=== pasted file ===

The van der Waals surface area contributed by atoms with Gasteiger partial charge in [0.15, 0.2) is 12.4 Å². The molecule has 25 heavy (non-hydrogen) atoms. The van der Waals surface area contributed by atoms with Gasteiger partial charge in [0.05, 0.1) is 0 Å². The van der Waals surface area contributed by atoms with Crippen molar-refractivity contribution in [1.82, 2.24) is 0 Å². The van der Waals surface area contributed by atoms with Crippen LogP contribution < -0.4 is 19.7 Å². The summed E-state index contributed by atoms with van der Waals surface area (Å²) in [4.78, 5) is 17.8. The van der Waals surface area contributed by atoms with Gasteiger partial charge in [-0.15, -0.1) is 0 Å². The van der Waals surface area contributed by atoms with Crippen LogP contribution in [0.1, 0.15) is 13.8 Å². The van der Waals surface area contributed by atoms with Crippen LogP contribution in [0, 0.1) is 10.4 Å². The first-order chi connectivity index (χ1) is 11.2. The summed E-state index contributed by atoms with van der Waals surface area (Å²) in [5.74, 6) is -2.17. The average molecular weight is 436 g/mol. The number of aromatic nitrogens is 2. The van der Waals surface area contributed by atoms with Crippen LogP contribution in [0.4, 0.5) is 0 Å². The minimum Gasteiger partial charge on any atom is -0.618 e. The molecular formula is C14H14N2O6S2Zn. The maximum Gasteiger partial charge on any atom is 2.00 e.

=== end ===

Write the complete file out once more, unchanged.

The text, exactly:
The van der Waals surface area contributed by atoms with Gasteiger partial charge in [0.15, 0.2) is 12.4 Å². The molecule has 25 heavy (non-hydrogen) atoms. The van der Waals surface area contributed by atoms with Gasteiger partial charge in [0.05, 0.1) is 0 Å². The van der Waals surface area contributed by atoms with Crippen molar-refractivity contribution in [1.82, 2.24) is 0 Å². The van der Waals surface area contributed by atoms with Crippen LogP contribution < -0.4 is 19.7 Å². The summed E-state index contributed by atoms with van der Waals surface area (Å²) in [4.78, 5) is 17.8. The van der Waals surface area contributed by atoms with Gasteiger partial charge in [-0.15, -0.1) is 0 Å². The van der Waals surface area contributed by atoms with Crippen LogP contribution in [0.1, 0.15) is 13.8 Å². The van der Waals surface area contributed by atoms with Crippen LogP contribution in [0, 0.1) is 10.4 Å². The first-order chi connectivity index (χ1) is 11.2. The summed E-state index contributed by atoms with van der Waals surface area (Å²) in [5.74, 6) is -2.17. The average molecular weight is 436 g/mol. The number of aromatic nitrogens is 2. The van der Waals surface area contributed by atoms with Crippen LogP contribution in [0.4, 0.5) is 0 Å². The minimum Gasteiger partial charge on any atom is -0.618 e. The molecular formula is C14H14N2O6S2Zn. The maximum Gasteiger partial charge on any atom is 2.00 e.